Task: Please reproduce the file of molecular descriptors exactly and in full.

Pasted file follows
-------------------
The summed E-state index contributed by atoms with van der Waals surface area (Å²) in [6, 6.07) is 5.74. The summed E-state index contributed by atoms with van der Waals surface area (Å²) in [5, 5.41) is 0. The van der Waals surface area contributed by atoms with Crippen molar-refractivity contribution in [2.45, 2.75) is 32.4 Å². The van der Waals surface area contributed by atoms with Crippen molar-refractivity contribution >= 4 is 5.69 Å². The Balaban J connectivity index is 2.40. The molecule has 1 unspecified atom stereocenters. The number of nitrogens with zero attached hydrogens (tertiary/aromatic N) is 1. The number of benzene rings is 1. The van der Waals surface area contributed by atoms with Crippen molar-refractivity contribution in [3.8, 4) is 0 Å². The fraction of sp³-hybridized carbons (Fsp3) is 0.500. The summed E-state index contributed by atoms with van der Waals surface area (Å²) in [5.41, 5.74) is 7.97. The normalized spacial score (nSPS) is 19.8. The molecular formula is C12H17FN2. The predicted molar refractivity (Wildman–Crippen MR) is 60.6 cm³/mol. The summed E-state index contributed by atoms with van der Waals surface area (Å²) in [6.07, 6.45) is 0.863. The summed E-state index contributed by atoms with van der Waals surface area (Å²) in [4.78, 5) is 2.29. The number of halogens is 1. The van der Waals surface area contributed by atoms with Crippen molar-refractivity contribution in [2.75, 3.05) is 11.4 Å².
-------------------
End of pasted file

The summed E-state index contributed by atoms with van der Waals surface area (Å²) in [6, 6.07) is 5.74. The summed E-state index contributed by atoms with van der Waals surface area (Å²) in [5, 5.41) is 0. The van der Waals surface area contributed by atoms with Crippen molar-refractivity contribution in [2.45, 2.75) is 32.4 Å². The van der Waals surface area contributed by atoms with Crippen molar-refractivity contribution >= 4 is 5.69 Å². The Balaban J connectivity index is 2.40. The molecule has 1 unspecified atom stereocenters. The number of nitrogens with zero attached hydrogens (tertiary/aromatic N) is 1. The number of benzene rings is 1. The van der Waals surface area contributed by atoms with Crippen molar-refractivity contribution in [3.8, 4) is 0 Å². The fraction of sp³-hybridized carbons (Fsp3) is 0.500. The summed E-state index contributed by atoms with van der Waals surface area (Å²) in [5.41, 5.74) is 7.97. The normalized spacial score (nSPS) is 19.8. The molecular formula is C12H17FN2. The predicted molar refractivity (Wildman–Crippen MR) is 60.6 cm³/mol. The summed E-state index contributed by atoms with van der Waals surface area (Å²) in [6.07, 6.45) is 0.863. The summed E-state index contributed by atoms with van der Waals surface area (Å²) in [4.78, 5) is 2.29. The number of halogens is 1. The van der Waals surface area contributed by atoms with Crippen molar-refractivity contribution in [2.75, 3.05) is 11.4 Å².